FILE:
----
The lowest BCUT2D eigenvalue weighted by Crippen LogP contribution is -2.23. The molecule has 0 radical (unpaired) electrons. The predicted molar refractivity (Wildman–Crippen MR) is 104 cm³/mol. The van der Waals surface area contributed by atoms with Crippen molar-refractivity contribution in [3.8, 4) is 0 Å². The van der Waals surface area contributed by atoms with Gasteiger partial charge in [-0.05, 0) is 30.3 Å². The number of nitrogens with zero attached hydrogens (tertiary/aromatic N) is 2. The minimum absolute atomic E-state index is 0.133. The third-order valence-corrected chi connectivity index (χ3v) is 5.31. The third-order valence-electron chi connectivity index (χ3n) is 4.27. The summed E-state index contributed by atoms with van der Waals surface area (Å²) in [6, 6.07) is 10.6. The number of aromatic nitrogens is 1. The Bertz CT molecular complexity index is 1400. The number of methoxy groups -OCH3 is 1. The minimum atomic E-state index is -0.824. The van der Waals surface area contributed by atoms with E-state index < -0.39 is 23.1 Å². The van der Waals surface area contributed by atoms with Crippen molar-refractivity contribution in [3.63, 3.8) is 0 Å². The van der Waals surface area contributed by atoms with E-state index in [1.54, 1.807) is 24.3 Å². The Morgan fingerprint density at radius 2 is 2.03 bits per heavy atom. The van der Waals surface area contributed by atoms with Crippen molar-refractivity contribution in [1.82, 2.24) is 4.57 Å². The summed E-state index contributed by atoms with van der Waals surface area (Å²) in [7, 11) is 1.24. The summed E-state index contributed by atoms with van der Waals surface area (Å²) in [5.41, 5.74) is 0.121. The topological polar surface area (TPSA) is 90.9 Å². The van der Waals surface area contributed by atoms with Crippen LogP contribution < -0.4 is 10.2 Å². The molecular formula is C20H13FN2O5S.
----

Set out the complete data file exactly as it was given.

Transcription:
The lowest BCUT2D eigenvalue weighted by Crippen LogP contribution is -2.23. The molecule has 0 radical (unpaired) electrons. The predicted molar refractivity (Wildman–Crippen MR) is 104 cm³/mol. The van der Waals surface area contributed by atoms with Crippen molar-refractivity contribution in [3.8, 4) is 0 Å². The van der Waals surface area contributed by atoms with Gasteiger partial charge in [-0.05, 0) is 30.3 Å². The number of nitrogens with zero attached hydrogens (tertiary/aromatic N) is 2. The minimum absolute atomic E-state index is 0.133. The third-order valence-corrected chi connectivity index (χ3v) is 5.31. The third-order valence-electron chi connectivity index (χ3n) is 4.27. The summed E-state index contributed by atoms with van der Waals surface area (Å²) in [6, 6.07) is 10.6. The number of aromatic nitrogens is 1. The Bertz CT molecular complexity index is 1400. The number of methoxy groups -OCH3 is 1. The minimum atomic E-state index is -0.824. The van der Waals surface area contributed by atoms with E-state index < -0.39 is 23.1 Å². The van der Waals surface area contributed by atoms with Crippen molar-refractivity contribution in [3.63, 3.8) is 0 Å². The van der Waals surface area contributed by atoms with E-state index in [1.54, 1.807) is 24.3 Å². The Morgan fingerprint density at radius 2 is 2.03 bits per heavy atom. The van der Waals surface area contributed by atoms with Crippen molar-refractivity contribution in [1.82, 2.24) is 4.57 Å². The summed E-state index contributed by atoms with van der Waals surface area (Å²) in [7, 11) is 1.24. The summed E-state index contributed by atoms with van der Waals surface area (Å²) in [5.41, 5.74) is 0.121. The topological polar surface area (TPSA) is 90.9 Å². The van der Waals surface area contributed by atoms with Crippen LogP contribution < -0.4 is 10.2 Å². The molecular formula is C20H13FN2O5S.